The Padacia
Notes from a pad in Oslo


 Travel Reportage | Jeremy Hunter
Festival du Sahara, Doux, Tunisia
Photography | Jeremy Hunter

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 Illustration | Loren Long
Miles’ Song, 2003
Illustration | Loren Long

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 Fabrics & Interior Decor | Marimekko
Iso Satakieli by Maija Louekari, 2005
Fabric Design | Marimekko

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Currently Reading...

 Red Earth and Pouring Rain | Reviews

Red Earth and Pouring Rain

by Vikram Chandra

Synopsis: The gods of Poetry and Death descend on a house in an Indian city to vie for the soul of a wounded monkey. A bargain is struck: the monkey must tell a story, and if he can keep his audience entertained, he shall live. The result is Red Earth and Pouring Rain, a tale of nineteenth-century India: of Sanjay, a poet, and Sikander, a warrior; of hoofbeats thundering through the streets of Calcutta and the birth of a luminous child; of great wars and love affairs and a city gone 'mad with poetry'. And woven into this tapestry of stories is a second, totally modern narrative, the adventures of a young Indian criss-crossing America in a car with his friends and his eventual return to his homeland.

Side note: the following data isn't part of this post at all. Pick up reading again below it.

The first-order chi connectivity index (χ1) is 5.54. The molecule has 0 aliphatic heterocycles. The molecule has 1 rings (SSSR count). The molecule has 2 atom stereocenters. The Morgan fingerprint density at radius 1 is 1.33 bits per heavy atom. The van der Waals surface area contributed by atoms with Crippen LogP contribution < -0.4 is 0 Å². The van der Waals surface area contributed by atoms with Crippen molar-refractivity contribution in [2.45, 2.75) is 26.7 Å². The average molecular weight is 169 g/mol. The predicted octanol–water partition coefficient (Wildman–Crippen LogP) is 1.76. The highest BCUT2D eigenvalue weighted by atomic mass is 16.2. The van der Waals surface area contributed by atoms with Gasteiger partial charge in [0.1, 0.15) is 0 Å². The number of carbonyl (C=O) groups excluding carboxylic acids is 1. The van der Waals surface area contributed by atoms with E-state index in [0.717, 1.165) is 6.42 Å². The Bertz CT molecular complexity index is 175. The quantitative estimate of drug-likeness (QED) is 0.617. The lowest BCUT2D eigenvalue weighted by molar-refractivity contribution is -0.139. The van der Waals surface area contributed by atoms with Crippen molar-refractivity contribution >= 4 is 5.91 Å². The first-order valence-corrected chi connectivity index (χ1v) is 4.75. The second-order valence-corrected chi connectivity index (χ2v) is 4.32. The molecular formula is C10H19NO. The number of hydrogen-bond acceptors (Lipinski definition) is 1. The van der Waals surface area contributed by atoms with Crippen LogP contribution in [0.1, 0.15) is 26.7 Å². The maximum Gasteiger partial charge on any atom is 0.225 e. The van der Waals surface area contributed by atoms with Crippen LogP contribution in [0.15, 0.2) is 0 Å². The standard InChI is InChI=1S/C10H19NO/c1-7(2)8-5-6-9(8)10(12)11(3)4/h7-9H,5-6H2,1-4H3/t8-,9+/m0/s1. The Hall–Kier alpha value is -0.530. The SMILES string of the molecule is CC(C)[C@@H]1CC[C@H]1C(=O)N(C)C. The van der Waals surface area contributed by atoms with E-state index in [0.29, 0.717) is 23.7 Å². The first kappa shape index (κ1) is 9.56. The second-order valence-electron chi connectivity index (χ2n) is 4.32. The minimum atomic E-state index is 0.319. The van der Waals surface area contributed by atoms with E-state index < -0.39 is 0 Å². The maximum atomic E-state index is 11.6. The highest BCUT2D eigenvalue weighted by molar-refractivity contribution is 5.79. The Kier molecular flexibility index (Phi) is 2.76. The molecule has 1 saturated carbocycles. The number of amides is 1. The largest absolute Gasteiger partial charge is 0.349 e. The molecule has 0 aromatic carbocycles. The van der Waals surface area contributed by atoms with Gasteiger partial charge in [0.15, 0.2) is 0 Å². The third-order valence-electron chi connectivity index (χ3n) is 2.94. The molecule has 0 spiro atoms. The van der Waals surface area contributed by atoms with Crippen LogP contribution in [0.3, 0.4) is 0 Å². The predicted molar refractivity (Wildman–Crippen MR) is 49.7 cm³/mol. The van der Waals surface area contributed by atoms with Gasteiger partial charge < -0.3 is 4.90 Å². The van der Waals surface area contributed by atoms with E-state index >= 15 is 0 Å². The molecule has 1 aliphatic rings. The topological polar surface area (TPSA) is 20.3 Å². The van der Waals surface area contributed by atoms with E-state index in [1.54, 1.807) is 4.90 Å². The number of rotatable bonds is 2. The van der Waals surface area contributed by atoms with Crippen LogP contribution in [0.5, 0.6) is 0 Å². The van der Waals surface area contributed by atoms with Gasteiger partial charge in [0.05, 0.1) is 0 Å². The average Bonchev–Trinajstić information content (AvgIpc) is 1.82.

Red Earth and Pouring Rain is about exile, about foreigners in India and Indians abroad and the processes of national, cultural and personal redefinition implicit in these migrations. In the tradition of Thousand and One Nights, it is a novel that celebrates the power of story itself and explores the simple tradition of storytelling as the fundamental organizing ritual at the core of communal life.

First Line: The day before Abhay shot the white-faced monkey, he awoke to find himself bathed in sweat, a headache already cutting its way into his skull in a razor-thin line across the middle of his forehead.

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 Ofis Arhitekti
The Villa Extension, Bled, Slovenia, 2004
Architecture | Ofis